In the mean-time, if anyone wants to contact us. Just use the mobile or send an email. That still works!
It’s a modern world! Get with it! But don’t be like them.
When I say it’s a modern world, what I mean is that the world is full of false statements, over-promising and under-delivering. Hype, cant and empty promises. Miss-labeling, fake advertising and over-charging.
The only lesson that I can learn from all this is don’t be like them!
Be honest, do your best and if you f#@K up, fix your mistakes with a smile.

My New Book – 5 Stones

IMG_7383205 pages, 125,000 words, full colour, soft cover. Written, collated, printed and bound on the kitchen table. A very limited edition hand made book.

I have spent the last few weeks and months editing and formatting my new book. This will be my 6th book and 7th if I include my contribution to Handbook for Australian Potters.

This new Book is titled 5 Stones, and details my recent research into single stone porcelain. The book will be launched by Grace Cochrane at the opening of my show at Watters Gallery on Wednesday 16th of August from 6 to 8 pm. I have a selection of single stone porcelain from all 11 sites on show in the exhibition.

15 years ago, I discovered a white porcelain stone near where I live. It made me think about where else porcelain has been discovered and when. Over the past 15 years, I have travelled to each of the places in the world where porcelain was originally discovered/invented independently from first principles and found that they all had something in common, and that thing was a stone called ‘sericite’. It turns out that originally, porcelain wasn’t made from the white clay at all. Kaolin wasn’t involved. All the original porcelains were made from a special type of stone called mica.
My travels led me to China, Korea, Japan, Cornwall, France and Germany. I even developed communications with academics in California, Alaska and London. Then finally back to Mittagong in Australia. Near to where I started.  I have made my porcelain pieces out of these weird and interesting materials in remote villages, artist studios, back rooms, workshops, even factories. Where-ever I could track down and find amenable people using this ancient technique who were open to collaboration.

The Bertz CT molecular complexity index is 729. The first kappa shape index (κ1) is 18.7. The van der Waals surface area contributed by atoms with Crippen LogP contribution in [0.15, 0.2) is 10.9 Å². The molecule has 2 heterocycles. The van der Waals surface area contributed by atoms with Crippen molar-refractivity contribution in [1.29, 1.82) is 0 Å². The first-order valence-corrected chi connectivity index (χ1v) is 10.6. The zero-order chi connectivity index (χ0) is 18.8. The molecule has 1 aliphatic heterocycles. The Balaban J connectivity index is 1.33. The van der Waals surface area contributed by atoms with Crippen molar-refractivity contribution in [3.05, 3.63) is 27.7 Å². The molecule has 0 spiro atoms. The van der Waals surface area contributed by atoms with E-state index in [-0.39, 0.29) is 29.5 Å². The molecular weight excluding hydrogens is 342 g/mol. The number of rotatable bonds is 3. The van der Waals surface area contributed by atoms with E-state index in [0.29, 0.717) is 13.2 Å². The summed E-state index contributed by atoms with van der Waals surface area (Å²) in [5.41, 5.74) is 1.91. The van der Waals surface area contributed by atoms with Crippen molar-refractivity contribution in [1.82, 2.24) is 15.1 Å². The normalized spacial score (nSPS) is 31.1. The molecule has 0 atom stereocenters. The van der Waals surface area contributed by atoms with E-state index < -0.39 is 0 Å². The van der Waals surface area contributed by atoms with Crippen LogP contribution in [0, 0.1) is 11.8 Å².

At each site that I visited I made works out of the local porcelain stone, but I also used the opportunity to collect samples of their stone and posted these rocks back to Australia where I could process them myself and make local, contemporary versions of these ancient porcelains. I collected native porcelain stone material from 11 sites around the world and have made what I think are beautiful pots from them, both on-site, where that was still possible and back at home in my own workshop. 
This exhibition shows results of my firings and 15 years of research into these single-stone native porcelains. To coincide with this show I have written a travel journal documenting my travels. My book, titled ‘5 Stones’ will be launched at the opening by Grace Cochrane. The book stands alone in its own right as a travellers tale, as it has its own characters and arc of narrative, but also helps to illuminate the story behind the actual works on display in the show.
I have works in the show that were fired on-site in clean conditions to give very white and translucent pieces and I also have the same materials fired at home in my wood fired kiln with very different results.
4 of the 11 examples are made from porcelain that is no longer available, as 2 of the sites are lost forever and another two have complications.
I consider my self very lucky to have been able to get my hands on all of these ancient and very special porcelain materials. This will be the first and only time that all these porcelain ‘clays’ have ever been shown together in the one place.
Unglazed and flashed wood fired Arita porcelain
Wood fired and celadon glazed Japanese porcelain, fired in my kiln in Balamoral.
Korean porcelain made onsite in Korea
Woodfired Japanese porcelain
My woodfired local Joadja porcelain, showing some carbon inclusion on rim and base.
Korean porcelain stone body, woodfired in my studio.
Amakusa porcelain from Japan, made in Arita.
My local Joadja Aplite porcelain, wood fired with a lot of ember and ash contact. The intense carbon inclusion reduces the translucency.
My local Joadja Aplite porcelain, wood fired with ember and ash contact.